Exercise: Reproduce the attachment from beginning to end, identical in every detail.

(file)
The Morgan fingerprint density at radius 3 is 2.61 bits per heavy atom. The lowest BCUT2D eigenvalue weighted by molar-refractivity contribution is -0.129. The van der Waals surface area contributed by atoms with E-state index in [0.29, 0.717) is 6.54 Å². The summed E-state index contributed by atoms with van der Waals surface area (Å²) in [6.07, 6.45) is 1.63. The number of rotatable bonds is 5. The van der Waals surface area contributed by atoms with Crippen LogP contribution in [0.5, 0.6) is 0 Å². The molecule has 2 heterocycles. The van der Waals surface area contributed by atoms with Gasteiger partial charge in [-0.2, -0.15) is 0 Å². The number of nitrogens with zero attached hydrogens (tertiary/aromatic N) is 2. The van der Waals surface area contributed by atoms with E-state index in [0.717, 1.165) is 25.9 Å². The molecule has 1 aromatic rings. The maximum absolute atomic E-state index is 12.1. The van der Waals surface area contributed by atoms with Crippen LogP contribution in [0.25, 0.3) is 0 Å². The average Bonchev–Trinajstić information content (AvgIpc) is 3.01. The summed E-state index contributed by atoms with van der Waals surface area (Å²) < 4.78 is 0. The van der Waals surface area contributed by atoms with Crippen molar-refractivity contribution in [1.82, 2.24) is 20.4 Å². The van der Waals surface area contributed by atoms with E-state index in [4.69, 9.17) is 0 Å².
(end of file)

The Morgan fingerprint density at radius 3 is 2.61 bits per heavy atom. The lowest BCUT2D eigenvalue weighted by molar-refractivity contribution is -0.129. The van der Waals surface area contributed by atoms with E-state index in [0.29, 0.717) is 6.54 Å². The summed E-state index contributed by atoms with van der Waals surface area (Å²) in [6.07, 6.45) is 1.63. The number of rotatable bonds is 5. The van der Waals surface area contributed by atoms with Crippen LogP contribution in [0.5, 0.6) is 0 Å². The molecule has 2 heterocycles. The van der Waals surface area contributed by atoms with Gasteiger partial charge in [-0.2, -0.15) is 0 Å². The number of nitrogens with zero attached hydrogens (tertiary/aromatic N) is 2. The van der Waals surface area contributed by atoms with E-state index in [0.717, 1.165) is 25.9 Å². The molecule has 1 aromatic rings. The maximum absolute atomic E-state index is 12.1. The van der Waals surface area contributed by atoms with Crippen LogP contribution in [0.25, 0.3) is 0 Å². The average Bonchev–Trinajstić information content (AvgIpc) is 3.01. The summed E-state index contributed by atoms with van der Waals surface area (Å²) < 4.78 is 0. The van der Waals surface area contributed by atoms with Crippen molar-refractivity contribution in [1.82, 2.24) is 20.4 Å². The van der Waals surface area contributed by atoms with E-state index in [4.69, 9.17) is 0 Å².